- Louis Freund
- Blacksmith Shop
- Oil on board
- 18 x 24 inches
- Historic Arkansas Museum Collection
In 1938, Freund accepted an artist-in-residence position at Hendrix College, where he would serve as the first head of the college’s Art Department. In 1939, he married fellow artist Elsie Bates and brought her to Hendrix the following year. The couple worked at Hendrix until 1949, though Louis Freund temporarily left from 1943 to 1945 after being drafted into the Army. The couple transformed the college’s Art Department and are widely credited with formally establishing it as a central tenant of Hendrix culture. In 1946, Louis Freund also established Arkansas’s first all-inclusive art show, a competitive exhibition open to “any Arkansas artist now working and living in Arkansas.”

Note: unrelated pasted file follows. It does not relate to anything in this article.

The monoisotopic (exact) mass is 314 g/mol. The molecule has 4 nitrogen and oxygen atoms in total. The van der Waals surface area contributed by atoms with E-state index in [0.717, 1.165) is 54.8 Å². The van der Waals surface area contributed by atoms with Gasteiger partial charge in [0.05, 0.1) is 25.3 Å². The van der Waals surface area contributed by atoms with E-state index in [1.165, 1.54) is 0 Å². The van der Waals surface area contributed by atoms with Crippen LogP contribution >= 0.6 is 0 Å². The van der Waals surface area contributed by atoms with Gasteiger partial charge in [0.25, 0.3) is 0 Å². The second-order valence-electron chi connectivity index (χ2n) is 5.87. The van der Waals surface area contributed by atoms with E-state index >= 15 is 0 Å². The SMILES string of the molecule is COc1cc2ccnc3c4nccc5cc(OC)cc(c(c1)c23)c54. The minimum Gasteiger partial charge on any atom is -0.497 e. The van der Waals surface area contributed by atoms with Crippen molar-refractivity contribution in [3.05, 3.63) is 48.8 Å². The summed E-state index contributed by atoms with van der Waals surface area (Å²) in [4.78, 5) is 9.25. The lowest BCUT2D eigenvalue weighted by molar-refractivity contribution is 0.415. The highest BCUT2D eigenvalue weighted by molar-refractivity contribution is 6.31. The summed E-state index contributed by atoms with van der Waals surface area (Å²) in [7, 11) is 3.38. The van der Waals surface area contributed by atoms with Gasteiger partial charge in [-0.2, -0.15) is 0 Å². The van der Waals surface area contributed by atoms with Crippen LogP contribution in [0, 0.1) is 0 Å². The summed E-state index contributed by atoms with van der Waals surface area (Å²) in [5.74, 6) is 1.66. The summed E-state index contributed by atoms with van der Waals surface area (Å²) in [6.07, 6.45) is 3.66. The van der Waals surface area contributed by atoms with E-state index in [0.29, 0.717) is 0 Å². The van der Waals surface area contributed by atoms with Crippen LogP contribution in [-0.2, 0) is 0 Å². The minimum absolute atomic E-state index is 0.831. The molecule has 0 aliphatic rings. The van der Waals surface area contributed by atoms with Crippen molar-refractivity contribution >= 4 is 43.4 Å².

While in Conway, Freund painted Mr. Ward’s Blacksmith Shop, which depicts a blacksmithing business opened by Dave Ward in 1933. The 800 square foot building cost Ward $50 and sat on the 900 block of Harrison Street (currently the intersection of Harrison Street and Oak Street).
After the Freunds left Hendrix, both artists accepted teaching positions at Stetson University in DeLand, Florida. Louis Freund chaired the department until his retirement in 1967, when the couple returned to Eureka Springs. Back in Arkansas, he continued painting and established the Eureka Springs Art Gallery. At the age of eighty, the artist traveled to the National Gallery of Art in Washington to see several of his New Deal paintings, which had been recently rediscovered in a storage closet.
In Louis Freund, Arkansas had a tireless arts advocate who helped usher the state into the national art scene. He augmented awareness of the state’s small towns and their unique histories, leaving his mark on a myriad of artistic communities and ensuring their survival.